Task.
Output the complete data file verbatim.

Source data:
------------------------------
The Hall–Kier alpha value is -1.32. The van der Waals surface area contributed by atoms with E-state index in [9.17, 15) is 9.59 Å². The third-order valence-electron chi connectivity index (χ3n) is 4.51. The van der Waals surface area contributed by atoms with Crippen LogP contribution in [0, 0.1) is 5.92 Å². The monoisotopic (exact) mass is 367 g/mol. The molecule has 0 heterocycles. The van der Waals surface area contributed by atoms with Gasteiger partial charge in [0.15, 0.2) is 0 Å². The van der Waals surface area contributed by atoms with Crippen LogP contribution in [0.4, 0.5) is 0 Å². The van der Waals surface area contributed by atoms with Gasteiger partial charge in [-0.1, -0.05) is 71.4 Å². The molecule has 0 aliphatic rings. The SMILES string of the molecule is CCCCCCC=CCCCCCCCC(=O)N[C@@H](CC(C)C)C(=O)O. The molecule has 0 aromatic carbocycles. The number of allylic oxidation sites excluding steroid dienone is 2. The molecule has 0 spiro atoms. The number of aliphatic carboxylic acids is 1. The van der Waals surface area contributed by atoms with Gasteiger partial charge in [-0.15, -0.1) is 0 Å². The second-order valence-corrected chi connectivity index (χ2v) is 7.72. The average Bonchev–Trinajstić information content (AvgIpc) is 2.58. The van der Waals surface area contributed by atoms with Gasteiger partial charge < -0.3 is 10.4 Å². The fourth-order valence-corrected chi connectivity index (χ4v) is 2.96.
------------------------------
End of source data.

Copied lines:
The Hall–Kier alpha value is -1.32. The van der Waals surface area contributed by atoms with E-state index in [9.17, 15) is 9.59 Å². The third-order valence-electron chi connectivity index (χ3n) is 4.51. The van der Waals surface area contributed by atoms with Crippen LogP contribution in [0, 0.1) is 5.92 Å². The monoisotopic (exact) mass is 367 g/mol. The molecule has 0 heterocycles. The van der Waals surface area contributed by atoms with Gasteiger partial charge in [0.15, 0.2) is 0 Å². The van der Waals surface area contributed by atoms with Crippen LogP contribution in [0.4, 0.5) is 0 Å². The van der Waals surface area contributed by atoms with Gasteiger partial charge in [-0.1, -0.05) is 71.4 Å². The molecule has 0 aliphatic rings. The SMILES string of the molecule is CCCCCCC=CCCCCCCCC(=O)N[C@@H](CC(C)C)C(=O)O. The molecule has 0 aromatic carbocycles. The number of allylic oxidation sites excluding steroid dienone is 2. The molecule has 0 spiro atoms. The number of aliphatic carboxylic acids is 1. The van der Waals surface area contributed by atoms with Gasteiger partial charge in [-0.15, -0.1) is 0 Å². The second-order valence-corrected chi connectivity index (χ2v) is 7.72. The average Bonchev–Trinajstić information content (AvgIpc) is 2.58. The van der Waals surface area contributed by atoms with Gasteiger partial charge < -0.3 is 10.4 Å². The fourth-order valence-corrected chi connectivity index (χ4v) is 2.96.